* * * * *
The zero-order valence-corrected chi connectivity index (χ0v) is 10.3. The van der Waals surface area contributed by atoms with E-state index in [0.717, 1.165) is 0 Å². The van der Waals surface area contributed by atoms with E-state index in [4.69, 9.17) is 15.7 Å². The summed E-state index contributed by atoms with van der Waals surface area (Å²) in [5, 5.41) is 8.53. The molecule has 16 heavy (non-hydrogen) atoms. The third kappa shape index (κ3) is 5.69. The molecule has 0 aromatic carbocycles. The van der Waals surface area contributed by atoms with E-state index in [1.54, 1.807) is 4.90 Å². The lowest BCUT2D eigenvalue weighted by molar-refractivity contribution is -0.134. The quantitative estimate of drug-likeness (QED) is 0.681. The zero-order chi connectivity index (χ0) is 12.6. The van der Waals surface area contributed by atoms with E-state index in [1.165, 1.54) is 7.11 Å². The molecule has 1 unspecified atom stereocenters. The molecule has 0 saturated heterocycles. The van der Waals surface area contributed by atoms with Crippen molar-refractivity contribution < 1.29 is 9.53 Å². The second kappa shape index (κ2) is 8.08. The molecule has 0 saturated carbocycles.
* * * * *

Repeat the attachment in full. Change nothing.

The zero-order valence-corrected chi connectivity index (χ0v) is 10.3. The van der Waals surface area contributed by atoms with E-state index in [0.717, 1.165) is 0 Å². The van der Waals surface area contributed by atoms with E-state index in [4.69, 9.17) is 15.7 Å². The summed E-state index contributed by atoms with van der Waals surface area (Å²) in [5, 5.41) is 8.53. The molecule has 16 heavy (non-hydrogen) atoms. The third kappa shape index (κ3) is 5.69. The molecule has 0 aromatic carbocycles. The van der Waals surface area contributed by atoms with E-state index in [1.54, 1.807) is 4.90 Å². The lowest BCUT2D eigenvalue weighted by molar-refractivity contribution is -0.134. The quantitative estimate of drug-likeness (QED) is 0.681. The zero-order chi connectivity index (χ0) is 12.6. The van der Waals surface area contributed by atoms with E-state index in [1.165, 1.54) is 7.11 Å². The molecule has 1 unspecified atom stereocenters. The molecule has 0 saturated heterocycles. The van der Waals surface area contributed by atoms with Crippen molar-refractivity contribution < 1.29 is 9.53 Å². The second kappa shape index (κ2) is 8.08. The molecule has 0 saturated carbocycles.